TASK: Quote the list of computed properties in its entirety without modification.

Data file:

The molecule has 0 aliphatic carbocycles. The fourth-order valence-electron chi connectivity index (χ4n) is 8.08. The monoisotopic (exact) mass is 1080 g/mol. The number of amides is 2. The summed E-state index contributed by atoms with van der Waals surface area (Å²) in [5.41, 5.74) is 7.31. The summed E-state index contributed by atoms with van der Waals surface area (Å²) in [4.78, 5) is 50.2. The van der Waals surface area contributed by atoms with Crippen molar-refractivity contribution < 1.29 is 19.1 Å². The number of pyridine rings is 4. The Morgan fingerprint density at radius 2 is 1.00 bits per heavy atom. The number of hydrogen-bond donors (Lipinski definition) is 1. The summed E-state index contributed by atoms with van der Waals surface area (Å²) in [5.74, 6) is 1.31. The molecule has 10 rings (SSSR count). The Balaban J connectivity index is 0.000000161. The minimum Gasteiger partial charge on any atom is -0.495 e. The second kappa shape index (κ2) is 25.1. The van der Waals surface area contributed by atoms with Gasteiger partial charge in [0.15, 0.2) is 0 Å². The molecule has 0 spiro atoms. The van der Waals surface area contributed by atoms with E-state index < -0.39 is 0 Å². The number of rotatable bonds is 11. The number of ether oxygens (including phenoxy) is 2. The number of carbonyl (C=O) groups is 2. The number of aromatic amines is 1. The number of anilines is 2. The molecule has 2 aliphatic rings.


The molecule has 0 aliphatic carbocycles. The fourth-order valence-electron chi connectivity index (χ4n) is 8.08. The monoisotopic (exact) mass is 1080 g/mol. The number of amides is 2. The summed E-state index contributed by atoms with van der Waals surface area (Å²) in [5.41, 5.74) is 7.31. The summed E-state index contributed by atoms with van der Waals surface area (Å²) in [4.78, 5) is 50.2. The van der Waals surface area contributed by atoms with Crippen molar-refractivity contribution < 1.29 is 19.1 Å². The number of pyridine rings is 4. The Morgan fingerprint density at radius 2 is 1.00 bits per heavy atom. The number of hydrogen-bond donors (Lipinski definition) is 1. The summed E-state index contributed by atoms with van der Waals surface area (Å²) in [5.74, 6) is 1.31. The molecule has 10 rings (SSSR count). The Balaban J connectivity index is 0.000000161. The minimum Gasteiger partial charge on any atom is -0.495 e. The second kappa shape index (κ2) is 25.1. The van der Waals surface area contributed by atoms with Gasteiger partial charge in [0.15, 0.2) is 0 Å². The molecule has 0 spiro atoms. The van der Waals surface area contributed by atoms with E-state index < -0.39 is 0 Å². The number of rotatable bonds is 11. The number of ether oxygens (including phenoxy) is 2. The number of carbonyl (C=O) groups is 2. The number of aromatic amines is 1. The number of anilines is 2. The molecule has 2 aliphatic rings.